Viggo Mortensen: “I’m old, I love going to the movies and getting lost in the dark”

Aviles, Spain. The massive irruption of platforms to watch movies on digital devices will not put an end to traditional cinemas, in the opinion of the American actor, screenwriter, director and producer Viggo Mortensen, who this Thursday will show in Avilés (northern Spain) another of his facets, the as a writer, with a commented reading of his poems on the stage of the Niemeyer Center.

“I am old at that, I love going to the movies and getting lost in the movies, in the dark, close to other people I don’t know, to inspire us and surprise us with what we are going to see,” Mortensen said in an interview with EFE, hours before his meeting with the public, in which he stressed that traditional theaters are the primary area to which it orients its work.

The actor who achieved world fame playing Aragorn in “The Lord Of the Rings” trilogy is now immersed in what will be his second authorial work, a film about love and revenge, with a script (written during confinement), own direction and production, a project that, he has admitted, would be easier to sell to a platform, but which aspires to be released in theaters.

New Yorker by birth, although with Danish ancestry, Mortensen chose Spain to establish one of his residences, a country where he has family and friends, and he has claimed to have already known Asturias on a previous visit to familiarize himself with cave diving when he was preparing the role of the latest film he has starred in and which will be released next April.

EFE photo

It is, he recalled, a story based on the international operation carried out in June 2018 to rescue a group of twelve children from a soccer team and their coach, trapped in the Tham Luang Nang No cave (Great Cave of the Sleeping Lady), located in northern Thailand, in which plays the role of one of the divers, of English nationality.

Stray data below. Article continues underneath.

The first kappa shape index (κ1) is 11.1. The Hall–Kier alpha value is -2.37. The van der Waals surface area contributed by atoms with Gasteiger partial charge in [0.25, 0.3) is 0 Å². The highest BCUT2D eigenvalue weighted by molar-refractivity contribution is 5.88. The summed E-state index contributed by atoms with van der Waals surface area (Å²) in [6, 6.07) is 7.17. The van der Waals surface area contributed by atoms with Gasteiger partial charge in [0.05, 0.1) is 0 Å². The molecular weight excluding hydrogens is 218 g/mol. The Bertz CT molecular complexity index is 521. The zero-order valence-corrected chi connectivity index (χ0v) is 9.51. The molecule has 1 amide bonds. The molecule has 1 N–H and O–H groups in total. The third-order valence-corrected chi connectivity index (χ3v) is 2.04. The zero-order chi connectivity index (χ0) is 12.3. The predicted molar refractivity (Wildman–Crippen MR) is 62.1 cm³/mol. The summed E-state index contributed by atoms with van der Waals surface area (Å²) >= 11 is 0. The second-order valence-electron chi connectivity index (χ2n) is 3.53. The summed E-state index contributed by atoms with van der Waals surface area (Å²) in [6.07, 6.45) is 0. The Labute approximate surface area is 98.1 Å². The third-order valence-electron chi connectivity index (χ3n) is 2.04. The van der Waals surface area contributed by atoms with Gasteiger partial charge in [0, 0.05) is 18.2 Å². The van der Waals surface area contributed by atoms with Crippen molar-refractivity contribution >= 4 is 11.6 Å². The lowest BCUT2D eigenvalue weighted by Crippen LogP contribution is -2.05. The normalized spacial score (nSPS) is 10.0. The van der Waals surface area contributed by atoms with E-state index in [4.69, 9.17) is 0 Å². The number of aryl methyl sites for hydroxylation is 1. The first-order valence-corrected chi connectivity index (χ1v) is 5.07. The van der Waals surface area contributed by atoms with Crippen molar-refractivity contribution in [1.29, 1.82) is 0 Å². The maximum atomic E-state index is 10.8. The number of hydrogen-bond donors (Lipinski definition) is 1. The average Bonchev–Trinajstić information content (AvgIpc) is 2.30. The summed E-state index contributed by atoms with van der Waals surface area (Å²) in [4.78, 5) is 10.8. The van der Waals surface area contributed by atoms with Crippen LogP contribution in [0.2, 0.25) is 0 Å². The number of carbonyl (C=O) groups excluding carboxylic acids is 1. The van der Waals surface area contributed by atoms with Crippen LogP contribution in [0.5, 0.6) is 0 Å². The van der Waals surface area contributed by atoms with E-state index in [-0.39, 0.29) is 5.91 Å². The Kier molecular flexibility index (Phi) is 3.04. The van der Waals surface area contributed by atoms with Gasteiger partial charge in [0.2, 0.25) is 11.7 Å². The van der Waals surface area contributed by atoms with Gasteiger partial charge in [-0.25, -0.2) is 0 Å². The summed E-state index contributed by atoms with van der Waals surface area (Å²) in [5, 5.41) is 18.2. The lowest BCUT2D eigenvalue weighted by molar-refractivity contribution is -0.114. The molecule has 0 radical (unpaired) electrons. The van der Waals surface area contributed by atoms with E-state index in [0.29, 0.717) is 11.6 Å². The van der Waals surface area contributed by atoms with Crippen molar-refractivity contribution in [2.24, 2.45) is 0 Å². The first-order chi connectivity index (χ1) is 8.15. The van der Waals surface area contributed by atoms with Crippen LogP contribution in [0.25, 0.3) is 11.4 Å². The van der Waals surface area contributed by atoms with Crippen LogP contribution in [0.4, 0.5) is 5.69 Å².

In parallel, Mortensen develops a literary career that led him to publish the collection of poems in Spanish “What cannot be written”, which includes photographs he took in 2018, and whose presentation was postponed due to the pandemic and successive filming in those who participated.

Some of the poems in that book are part of the selection that he has made to read them at the Niemeyer Center, a selection process that he finds “interesting” since it forces him to “review” old texts that he had not read for a long time and thus remember the time in which he wrote them and what was happening to him or his friends at that specific time.

Thus, he compared this process with the gesture of reviewing a photo album “where you see images of families or friends, but ninety percent of what is remembered is outside the frame of the photo, because it alludes to how one was at the time, who you were living with, who you were in love with, or who died then.”

For Mortensen, sharing his poems with the public on stage is like opening a movie “and you never know how he’s going to react, it’s always different,” Even if the tape is the same.

“The same thing happens with poetry, when reading a poem, something happens between my mouth and the person who listens, it is an interesting process that always evolves,” he said.

In that album of life, he assured, today’s still photography has to do with the current situation, “with people who get sick, who die, and the process of acceptance”, aspects that he touches on in his latest book despite having , after many years writing, the feeling of having already addressed “all the issues”.

In his opinion, the pandemic that the planet is suffering “by force makes us think and be aware that we can get infected, without knowing what is going to happen, because life is uncertain and, to a certain extent, it is healthy to accept it, and try to make the most of each day, it may sound corny, but it is so”.

“We know that we can get sick and die at any time; A truck can run over us, that is, anything can happen on a day-to-day basis, although we do not go through life thinking about that because we would go crazy,” he said.

Cinema, poetry, music, photography and painting “are tools to do the same thing”, that is, “observe, infer, form opinions, have feelings about it and express it, everything has the same purpose”, but always with uncertainty, said the actor.

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“You cannot control nature or how your work or your form of expression comes out, although doubt is the seed, in the best of cases, of solutions and ways of dealing with obstacles, they help, despite being frustrating,” he concluded. the interpreter.

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